World Bulletin / News Desk
U.S. Central Command has requested additional capabilities to take ISIL strongholds in Syria and Iraq, the head of the agency said Tuesday.
“As we look towards Raqqah and Mosul, clearly there will be things that we will want to do to increase the capability a bit, to be able to increase the pace of operations, and that will require some additional capability,” Gen. Lloyd Austin told a Senate panel.
Alongside AFRICOM Commander Gen. David Rodriguez, and Special Operations Commander Gen. Joseph Votel, Austin said his staff has already made recommendations to Pentagon leaders about the additional needs and expects a response soon.
Austin declined to comment whether deploying more ground troops was among his recommendations but conceded that more U.S. troops could help “better human intelligence”, “provide more advise and assist teams at various levels” and “help with some logistical issues”.
He also noted the need for a “special forces footprint” in the fight over the two strongholds. Last month, the chairman of Joint Chiefs of Staff said Iraqi forces and Syrian rebels have begun to isolate Mosul and Raqqa.
The U.S. has about 3,700 troops in Iraq in training and advisory roles.
Austin told lawmakers that he had has also asked for "permission" to restart a train and equip program for local forces in Syria, "using a different approach" than a program that was suspended last year after it failed to produce a viable contribution to the fight.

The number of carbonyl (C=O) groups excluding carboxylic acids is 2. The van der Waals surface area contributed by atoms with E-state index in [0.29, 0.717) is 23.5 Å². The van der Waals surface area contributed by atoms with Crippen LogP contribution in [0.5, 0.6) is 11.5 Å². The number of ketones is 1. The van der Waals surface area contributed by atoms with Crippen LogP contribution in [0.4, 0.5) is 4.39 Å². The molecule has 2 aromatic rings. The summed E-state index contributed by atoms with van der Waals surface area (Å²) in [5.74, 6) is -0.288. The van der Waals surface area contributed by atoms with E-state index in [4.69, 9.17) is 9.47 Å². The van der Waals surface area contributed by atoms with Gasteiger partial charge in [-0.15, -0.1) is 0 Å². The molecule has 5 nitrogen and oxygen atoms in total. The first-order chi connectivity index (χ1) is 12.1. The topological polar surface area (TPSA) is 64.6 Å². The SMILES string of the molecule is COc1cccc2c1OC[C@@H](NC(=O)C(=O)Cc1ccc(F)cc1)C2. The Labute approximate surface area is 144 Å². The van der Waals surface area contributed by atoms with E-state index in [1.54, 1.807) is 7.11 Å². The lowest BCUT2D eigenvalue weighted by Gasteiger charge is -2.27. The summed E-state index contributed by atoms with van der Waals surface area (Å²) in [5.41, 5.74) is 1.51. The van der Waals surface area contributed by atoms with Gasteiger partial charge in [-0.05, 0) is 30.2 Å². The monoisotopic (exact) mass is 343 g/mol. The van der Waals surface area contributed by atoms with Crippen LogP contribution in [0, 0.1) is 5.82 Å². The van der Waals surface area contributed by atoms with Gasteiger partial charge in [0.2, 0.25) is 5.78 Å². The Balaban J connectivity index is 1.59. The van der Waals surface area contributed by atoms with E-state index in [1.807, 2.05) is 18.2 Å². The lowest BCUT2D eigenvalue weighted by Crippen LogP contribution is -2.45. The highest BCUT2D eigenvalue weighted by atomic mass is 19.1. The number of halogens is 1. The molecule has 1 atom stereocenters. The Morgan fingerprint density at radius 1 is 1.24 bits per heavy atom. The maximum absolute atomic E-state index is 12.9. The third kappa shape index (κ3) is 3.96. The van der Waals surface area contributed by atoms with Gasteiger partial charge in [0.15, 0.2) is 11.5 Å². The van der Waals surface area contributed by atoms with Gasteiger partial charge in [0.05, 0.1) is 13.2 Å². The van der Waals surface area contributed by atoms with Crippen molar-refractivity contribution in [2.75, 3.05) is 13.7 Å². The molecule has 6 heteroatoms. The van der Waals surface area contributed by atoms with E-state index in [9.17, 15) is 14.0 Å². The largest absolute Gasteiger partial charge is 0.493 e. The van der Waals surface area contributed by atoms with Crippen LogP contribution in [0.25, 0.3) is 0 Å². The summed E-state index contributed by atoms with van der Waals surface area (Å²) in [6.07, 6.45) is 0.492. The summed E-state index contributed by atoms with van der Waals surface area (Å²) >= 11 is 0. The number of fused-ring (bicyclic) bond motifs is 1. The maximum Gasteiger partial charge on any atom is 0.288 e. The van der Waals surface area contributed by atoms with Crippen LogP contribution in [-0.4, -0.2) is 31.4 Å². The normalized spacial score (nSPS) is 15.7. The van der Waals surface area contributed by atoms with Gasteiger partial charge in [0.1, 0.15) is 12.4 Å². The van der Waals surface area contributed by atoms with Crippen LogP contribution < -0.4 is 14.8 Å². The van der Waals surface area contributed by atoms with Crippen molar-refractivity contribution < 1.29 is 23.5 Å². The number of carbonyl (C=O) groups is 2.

The new program would focus on a smaller group to train, who would then "enable" larger groups backed the U.S., he added.
The U.S. is currently training and equipping certain groups whose leaders are vetted by the Pentagon.
Speaking to the Anadolu Agency, a defense official said the new program would train rebels "in small groups" over "shorter periods".
Gen. Votel told lawmakers that there is a "strategy" in place to take Raqqa from ISIL but noted because of various ethnic realities in a region with Arab and Kurdish forces “there is currently no plan in place on how to hold Raqqa”.
Austin told lawmakers that some elements of the terrorist YPG group in northwestern Syria have attacked U.S. backed opposition groups, noting that the group has cooperated with Russia.
"We have seen some cooperation between the YPG element that's in the northwestern part of the county with the Russians,” he said, accusing Russia of “irresponsible” actions causing “extraordinary numbers of civilian casualties” by using dumb bombs.
Pentagon spokesman Peter Cook also expressed his concerns, echoing Austin’s comments on the YPG. “We would have concerns about that collaboration with the Russians if it was doing harm to forces on the ground that are taking the fight to ISIL," Cook added, using an alternative acronym for ISIL.
YPG is the armed wing of the PYD -- the Syrian branch of terrorist organization PKK which has targeted Turkish security forces as well as civilians since 1983.
Regarding Libya, Rodriguez told lawmakers that Libya is “a failed state”.
His assessment came almost two weeks after Secretary of State John Kerry warned that the country is close to failing.
Rodriguez noted the need for the U.S. and international community to do more to bring stability to Libya.Last Mod: 10 Mart 2016, 09:03